With only a few games left and the Los Angeles Kings firmly entrenched in a playoff spot by a considerable margin, making the postseason is almost a given (it's not over til it's over, though...).
However, the defending champs haven't exactly been in prime form in recent games. Some puzzling results, like lackluster losses to Phoenix and Dallas, a near-miss shootout win against Colorado and a dominant performance that somehow resulted in a loss against Anaheim have left some a little apprehensive.
There have been a few key elements of the game that seem to be kinking the team up when it comes to putting together dominant 60-minute performances. Here's a brief look at what needs to be addressed if the team wants to peak in the postseason.
The Kings have been outstanding at home, dropping just four games in regulation. However, when it comes to playing on the road, they have been less than stellar. An 8-10-3 record certainly speaks to that.
The team possesses a plus-25 goal differential at home but a minus-10 on the road. It's also not the goals for that is the big difference, but the goals against. While the team has scored just six fewer goals on the road than at home, they have given up a staggering 28 more goals on the road than at home.
More on the point of goals-against differences, the team on the road is killing penalties at a 78 percent clip compared to an 87 percent rate at home. The team also had 20 more penalties on the road than at home, which is about an extra one or two power plays a game for opponents.
Quite simply, the Kings need to get their road act together. This was a team that lost just one game in the playoffs last year, which was an integral part to its success. That swagger needs to come back, and that mentality of road warriors needs to return.
Getting out of the gate well has been a bit of a problem this year for the Kings, and it's been very influential in how the results have gone.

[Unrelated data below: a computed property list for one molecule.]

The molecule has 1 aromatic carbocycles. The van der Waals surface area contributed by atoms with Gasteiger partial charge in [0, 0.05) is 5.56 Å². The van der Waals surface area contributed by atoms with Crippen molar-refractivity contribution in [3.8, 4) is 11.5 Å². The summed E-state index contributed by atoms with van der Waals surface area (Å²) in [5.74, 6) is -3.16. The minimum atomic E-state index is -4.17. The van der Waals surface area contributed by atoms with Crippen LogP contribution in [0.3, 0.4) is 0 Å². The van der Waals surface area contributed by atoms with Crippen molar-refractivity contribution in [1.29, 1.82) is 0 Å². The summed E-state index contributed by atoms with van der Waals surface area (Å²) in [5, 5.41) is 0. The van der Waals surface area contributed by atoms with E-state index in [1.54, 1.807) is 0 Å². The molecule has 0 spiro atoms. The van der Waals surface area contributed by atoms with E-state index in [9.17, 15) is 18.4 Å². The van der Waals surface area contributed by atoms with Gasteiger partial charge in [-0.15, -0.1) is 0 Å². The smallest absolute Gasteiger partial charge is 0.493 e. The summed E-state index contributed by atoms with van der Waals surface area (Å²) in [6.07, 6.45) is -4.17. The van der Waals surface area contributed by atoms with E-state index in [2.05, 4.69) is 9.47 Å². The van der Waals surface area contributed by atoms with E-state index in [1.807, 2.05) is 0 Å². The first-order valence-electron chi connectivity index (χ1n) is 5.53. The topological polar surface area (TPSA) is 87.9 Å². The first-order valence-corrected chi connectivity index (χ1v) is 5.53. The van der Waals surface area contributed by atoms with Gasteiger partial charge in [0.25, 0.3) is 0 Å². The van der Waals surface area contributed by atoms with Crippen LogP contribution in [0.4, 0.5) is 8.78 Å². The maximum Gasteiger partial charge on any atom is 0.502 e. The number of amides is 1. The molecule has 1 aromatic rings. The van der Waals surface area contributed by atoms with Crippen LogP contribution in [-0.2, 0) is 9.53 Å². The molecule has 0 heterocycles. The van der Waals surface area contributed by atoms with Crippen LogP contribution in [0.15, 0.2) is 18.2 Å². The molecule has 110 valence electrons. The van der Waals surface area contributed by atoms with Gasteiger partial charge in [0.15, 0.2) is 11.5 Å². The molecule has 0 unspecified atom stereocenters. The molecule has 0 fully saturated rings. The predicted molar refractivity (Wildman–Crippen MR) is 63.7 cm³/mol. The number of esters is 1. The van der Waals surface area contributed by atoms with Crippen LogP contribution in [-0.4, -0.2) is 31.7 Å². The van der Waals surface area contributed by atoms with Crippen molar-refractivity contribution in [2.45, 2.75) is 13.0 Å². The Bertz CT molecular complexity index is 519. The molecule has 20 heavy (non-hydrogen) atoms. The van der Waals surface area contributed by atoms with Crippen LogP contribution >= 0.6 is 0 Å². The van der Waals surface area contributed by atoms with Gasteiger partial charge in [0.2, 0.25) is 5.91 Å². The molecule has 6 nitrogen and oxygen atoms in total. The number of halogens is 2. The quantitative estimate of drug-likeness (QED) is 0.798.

The Kings, in 42 games, have trailed after the first 20 times. Yes, 20. They've scored a significantly fewer amount of goals in the first period compared to the second and third, and when trailing after one period, they hold just a 6-12-2 record.
On the flip side, when the Kings lead after one period, they are the best team in hockey. They have lost just two games all season when leading after one and are in the top 10 in second-period goals and top five in third-period goals.
It's key that the Kings play a stronger first period. It's been a bit of a Jekyll and Hyde act for the team thus far, and you never know which team will show up. Will it be the sleepwalkers or the dominators? It's literally been a coin flip.
It's really hard to be on the case of Jonathan Quick. He had such a stellar year last year and carried the team through thick and thin.
This year, it's been more of a struggle for the former Conn Smythe winner. An injury recovery has been part of the equation, as has a younger defense and also a higher scoring offense. Despite a little more inexperience at the back end, the Kings still give up the fourth-fewest shots in the league.
As Darryl Sutter has indicated before, save percentage doesn't lie, and Quick's has been awful. He's had 32 starts for the team this season and is still just under .900 save percentage on the year, with mixed results happening all the time. He will have big one- and two-goal, 30-save efforts combined with four- and five-goal, 20-save efforts.
It's hard to know what the problem really is with the Kings young goaltender, but his role as the starter in the playoffs will be heavily relied upon. Jonathan Bernier has been the better goaltender this year arguably, but it's hard to imagine a Kings Cup repeat with Bernier in net, or Quick continuing his floundering form.